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On April 16, 2019, the U.S. Securities and Exchange Commission’s (“SEC”) Office of Compliance Inspections and Examinations (“OCIE”) issued a Risk Alert addressing all registered broker-dealers and investment advisers’ (together, “Firms”)[1] privacy-related obligations under Regulation S-P (“Reg S-P”).  The Risk Alert set out the most frequent Reg S-P deficiencies OCIE identified during examinations over the past two years, and encouraged registrants to review their written privacy policies and procedures as well as the consistency with which these policies and procedures have been implemented.  The Alert is the latest in a series of recent privacy and cybersecurity guidance documents issued by the SEC, including the February 2018 Commission Statement and Guidance on Public Company Cybersecurity Disclosures and October 2018 Report of Investigation on cyber-related frauds and public company accounting controls.

This Risk Alert is consistent with the SEC’s approach of seeking to influence the conduct of registrants by providing guidance on specific compliance issues, followed by Risk Alerts noting common exam deficiencies, prior to pursuing enforcement actions.  Investment advisers and broker-dealers should  take this as a prompt to review their relevant policies and procedures to ensure they are appropriate and being followed in practice.
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On May 13, 2019, the Supreme Court issued its opinion in Cochise Consultancy, Inc. v. United States ex rel. Hunt with respect to the applicable statute of limitations in a FCA action in which the Government has declined to intervene.  The FCA sets forth two limitation periods applicable to FCA actions and provides that an action must be brought within the longer of either (i) within 6 years after the date on which the violation occurred; or (ii) within three years of the date when facts material to the right of action are known or reasonably should have been known by a relevant official of the United States.  In no event may an action be brought more than 10 years after the date on which the violation was committed.  The issues in Cochise Consultancy were whether the second, alternative, limitations period applies to an action in which the government has intervened and whether, if so, the relevant official includes the private relator.  These issues are important because, if the longer period applies, a relator can bring an action long after (and more than 3 years after) she learned of the FCA violation.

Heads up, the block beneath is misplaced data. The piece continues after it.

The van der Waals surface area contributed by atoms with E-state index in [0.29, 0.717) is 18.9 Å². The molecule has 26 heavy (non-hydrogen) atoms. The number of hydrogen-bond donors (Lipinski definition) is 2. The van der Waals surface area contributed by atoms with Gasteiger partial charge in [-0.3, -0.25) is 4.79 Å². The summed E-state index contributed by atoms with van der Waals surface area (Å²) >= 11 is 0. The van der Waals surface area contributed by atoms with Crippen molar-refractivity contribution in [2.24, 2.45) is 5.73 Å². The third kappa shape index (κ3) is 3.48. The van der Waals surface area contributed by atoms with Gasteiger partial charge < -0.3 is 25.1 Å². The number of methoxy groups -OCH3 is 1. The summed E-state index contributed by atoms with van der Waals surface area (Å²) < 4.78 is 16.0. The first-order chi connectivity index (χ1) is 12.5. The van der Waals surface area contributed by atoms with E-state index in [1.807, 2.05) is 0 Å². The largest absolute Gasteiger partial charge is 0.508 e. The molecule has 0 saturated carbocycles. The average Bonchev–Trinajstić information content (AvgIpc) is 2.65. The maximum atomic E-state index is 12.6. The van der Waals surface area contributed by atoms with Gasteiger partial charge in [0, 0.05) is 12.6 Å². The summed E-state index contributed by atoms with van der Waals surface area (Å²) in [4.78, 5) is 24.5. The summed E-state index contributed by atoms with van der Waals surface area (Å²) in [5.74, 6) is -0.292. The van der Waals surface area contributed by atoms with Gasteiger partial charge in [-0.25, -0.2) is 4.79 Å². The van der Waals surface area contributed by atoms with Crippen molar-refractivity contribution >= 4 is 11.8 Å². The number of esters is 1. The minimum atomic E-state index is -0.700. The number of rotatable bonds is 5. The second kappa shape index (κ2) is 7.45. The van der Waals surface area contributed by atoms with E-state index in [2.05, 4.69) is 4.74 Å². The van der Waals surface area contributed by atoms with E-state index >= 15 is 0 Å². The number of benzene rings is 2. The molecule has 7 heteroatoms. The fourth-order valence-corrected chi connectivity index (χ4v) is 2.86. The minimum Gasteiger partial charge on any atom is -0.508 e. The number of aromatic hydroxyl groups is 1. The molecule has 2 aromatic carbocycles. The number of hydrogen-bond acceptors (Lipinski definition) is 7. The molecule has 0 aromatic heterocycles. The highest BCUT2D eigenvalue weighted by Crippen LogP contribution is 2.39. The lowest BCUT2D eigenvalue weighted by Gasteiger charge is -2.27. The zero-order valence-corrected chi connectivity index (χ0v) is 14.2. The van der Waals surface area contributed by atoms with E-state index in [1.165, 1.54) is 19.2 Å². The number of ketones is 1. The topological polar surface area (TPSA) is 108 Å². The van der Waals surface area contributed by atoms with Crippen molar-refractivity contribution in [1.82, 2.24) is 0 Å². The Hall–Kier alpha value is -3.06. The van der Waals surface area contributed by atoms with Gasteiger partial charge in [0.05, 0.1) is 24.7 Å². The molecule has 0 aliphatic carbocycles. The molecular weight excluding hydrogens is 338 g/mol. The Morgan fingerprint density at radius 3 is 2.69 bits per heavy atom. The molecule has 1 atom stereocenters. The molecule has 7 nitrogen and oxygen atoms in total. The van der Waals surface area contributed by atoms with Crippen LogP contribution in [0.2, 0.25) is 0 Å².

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On May 8, 2019, the Division of Enforcement of the Commodity Futures Trading Commission released an Enforcement Manual – the first public document of its kind from the Division.

Though the Manual does not reveal any significant shifts in policy, it will undoubtedly serve as an important resource for individuals and entities dealing with CFTC

On May 7, 2019, the Department of Justice issued formal guidance to DOJ’s False Claims Act litigators on the circumstances in which DOJ will grant credit for cooperation during FCA investigations.

The guidance explains the factors that DOJ considers in determining whether to award cooperation credit in FCA investigations and the types of credit available.

On May 2, 2019, the United States District Court for the Southern District of New York issued an important decision delineating the boundaries between conducting a proper internal investigation and acting as an arm of the government.

For the government, the consequences of “outsourcing” an investigation to a company and its counsel could be exclusion